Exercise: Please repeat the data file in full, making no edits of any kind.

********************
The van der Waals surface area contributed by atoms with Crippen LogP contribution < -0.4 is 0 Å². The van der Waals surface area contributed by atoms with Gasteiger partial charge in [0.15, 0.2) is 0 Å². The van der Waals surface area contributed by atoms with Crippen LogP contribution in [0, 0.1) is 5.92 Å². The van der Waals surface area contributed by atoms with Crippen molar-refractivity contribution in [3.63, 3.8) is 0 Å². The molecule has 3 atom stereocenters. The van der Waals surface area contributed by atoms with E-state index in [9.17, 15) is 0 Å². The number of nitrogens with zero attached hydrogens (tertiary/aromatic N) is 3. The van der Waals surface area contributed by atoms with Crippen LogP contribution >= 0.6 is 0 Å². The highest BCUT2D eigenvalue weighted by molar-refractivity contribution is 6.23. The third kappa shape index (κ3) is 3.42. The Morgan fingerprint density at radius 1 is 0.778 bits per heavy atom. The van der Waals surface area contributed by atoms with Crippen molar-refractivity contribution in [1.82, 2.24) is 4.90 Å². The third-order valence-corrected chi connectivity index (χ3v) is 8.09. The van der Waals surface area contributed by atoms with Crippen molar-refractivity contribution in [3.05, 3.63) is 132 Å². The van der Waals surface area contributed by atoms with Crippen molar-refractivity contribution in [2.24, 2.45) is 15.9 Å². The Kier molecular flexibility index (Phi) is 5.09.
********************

The van der Waals surface area contributed by atoms with Crippen LogP contribution < -0.4 is 0 Å². The van der Waals surface area contributed by atoms with Gasteiger partial charge in [0.15, 0.2) is 0 Å². The van der Waals surface area contributed by atoms with Crippen LogP contribution in [0, 0.1) is 5.92 Å². The van der Waals surface area contributed by atoms with Crippen molar-refractivity contribution in [3.63, 3.8) is 0 Å². The molecule has 3 atom stereocenters. The van der Waals surface area contributed by atoms with E-state index in [9.17, 15) is 0 Å². The number of nitrogens with zero attached hydrogens (tertiary/aromatic N) is 3. The van der Waals surface area contributed by atoms with Crippen LogP contribution >= 0.6 is 0 Å². The highest BCUT2D eigenvalue weighted by molar-refractivity contribution is 6.23. The third kappa shape index (κ3) is 3.42. The Morgan fingerprint density at radius 1 is 0.778 bits per heavy atom. The van der Waals surface area contributed by atoms with Crippen molar-refractivity contribution in [1.82, 2.24) is 4.90 Å². The third-order valence-corrected chi connectivity index (χ3v) is 8.09. The van der Waals surface area contributed by atoms with Crippen molar-refractivity contribution in [3.05, 3.63) is 132 Å². The van der Waals surface area contributed by atoms with Crippen molar-refractivity contribution in [2.24, 2.45) is 15.9 Å². The Kier molecular flexibility index (Phi) is 5.09.